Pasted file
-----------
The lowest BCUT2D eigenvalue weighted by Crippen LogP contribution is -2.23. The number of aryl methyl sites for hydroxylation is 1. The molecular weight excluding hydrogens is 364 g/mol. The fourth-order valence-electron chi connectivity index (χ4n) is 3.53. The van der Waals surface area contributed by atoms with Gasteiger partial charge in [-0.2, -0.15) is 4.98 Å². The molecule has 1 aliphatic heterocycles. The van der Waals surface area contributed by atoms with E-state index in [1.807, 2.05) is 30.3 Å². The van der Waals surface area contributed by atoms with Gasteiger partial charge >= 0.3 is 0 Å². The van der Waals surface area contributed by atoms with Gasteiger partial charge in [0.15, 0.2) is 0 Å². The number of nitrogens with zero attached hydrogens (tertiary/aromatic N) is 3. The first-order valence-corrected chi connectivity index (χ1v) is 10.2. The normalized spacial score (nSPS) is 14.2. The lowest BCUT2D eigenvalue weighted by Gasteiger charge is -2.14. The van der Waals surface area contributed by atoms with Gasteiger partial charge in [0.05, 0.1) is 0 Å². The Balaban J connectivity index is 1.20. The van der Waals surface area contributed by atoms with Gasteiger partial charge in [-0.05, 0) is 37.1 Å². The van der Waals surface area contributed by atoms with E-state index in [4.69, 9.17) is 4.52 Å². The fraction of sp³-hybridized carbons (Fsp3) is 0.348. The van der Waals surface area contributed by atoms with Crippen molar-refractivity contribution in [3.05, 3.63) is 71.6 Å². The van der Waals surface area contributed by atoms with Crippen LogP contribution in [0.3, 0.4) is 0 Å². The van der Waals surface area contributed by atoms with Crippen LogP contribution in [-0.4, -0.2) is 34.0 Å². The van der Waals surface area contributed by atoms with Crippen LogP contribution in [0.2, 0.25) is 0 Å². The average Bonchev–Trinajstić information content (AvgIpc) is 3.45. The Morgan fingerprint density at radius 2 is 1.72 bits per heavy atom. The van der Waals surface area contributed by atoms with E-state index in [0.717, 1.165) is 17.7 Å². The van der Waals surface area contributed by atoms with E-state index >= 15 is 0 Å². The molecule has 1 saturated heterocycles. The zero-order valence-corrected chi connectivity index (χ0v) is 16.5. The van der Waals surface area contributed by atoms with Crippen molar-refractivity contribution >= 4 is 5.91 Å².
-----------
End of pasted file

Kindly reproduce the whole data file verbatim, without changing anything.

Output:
The lowest BCUT2D eigenvalue weighted by Crippen LogP contribution is -2.23. The number of aryl methyl sites for hydroxylation is 1. The molecular weight excluding hydrogens is 364 g/mol. The fourth-order valence-electron chi connectivity index (χ4n) is 3.53. The van der Waals surface area contributed by atoms with Gasteiger partial charge in [-0.2, -0.15) is 4.98 Å². The molecule has 1 aliphatic heterocycles. The van der Waals surface area contributed by atoms with E-state index in [1.807, 2.05) is 30.3 Å². The van der Waals surface area contributed by atoms with Gasteiger partial charge >= 0.3 is 0 Å². The van der Waals surface area contributed by atoms with Gasteiger partial charge in [0.15, 0.2) is 0 Å². The number of nitrogens with zero attached hydrogens (tertiary/aromatic N) is 3. The first-order valence-corrected chi connectivity index (χ1v) is 10.2. The normalized spacial score (nSPS) is 14.2. The lowest BCUT2D eigenvalue weighted by Gasteiger charge is -2.14. The van der Waals surface area contributed by atoms with Gasteiger partial charge in [0.05, 0.1) is 0 Å². The Balaban J connectivity index is 1.20. The van der Waals surface area contributed by atoms with Gasteiger partial charge in [-0.05, 0) is 37.1 Å². The van der Waals surface area contributed by atoms with E-state index in [4.69, 9.17) is 4.52 Å². The fraction of sp³-hybridized carbons (Fsp3) is 0.348. The van der Waals surface area contributed by atoms with Crippen molar-refractivity contribution in [3.05, 3.63) is 71.6 Å². The van der Waals surface area contributed by atoms with Crippen LogP contribution in [0.3, 0.4) is 0 Å². The van der Waals surface area contributed by atoms with Crippen LogP contribution in [-0.4, -0.2) is 34.0 Å². The van der Waals surface area contributed by atoms with Crippen LogP contribution in [0.2, 0.25) is 0 Å². The average Bonchev–Trinajstić information content (AvgIpc) is 3.45. The Morgan fingerprint density at radius 2 is 1.72 bits per heavy atom. The van der Waals surface area contributed by atoms with E-state index in [0.717, 1.165) is 17.7 Å². The van der Waals surface area contributed by atoms with E-state index >= 15 is 0 Å². The molecule has 1 saturated heterocycles. The zero-order valence-corrected chi connectivity index (χ0v) is 16.5. The van der Waals surface area contributed by atoms with Crippen molar-refractivity contribution >= 4 is 5.91 Å².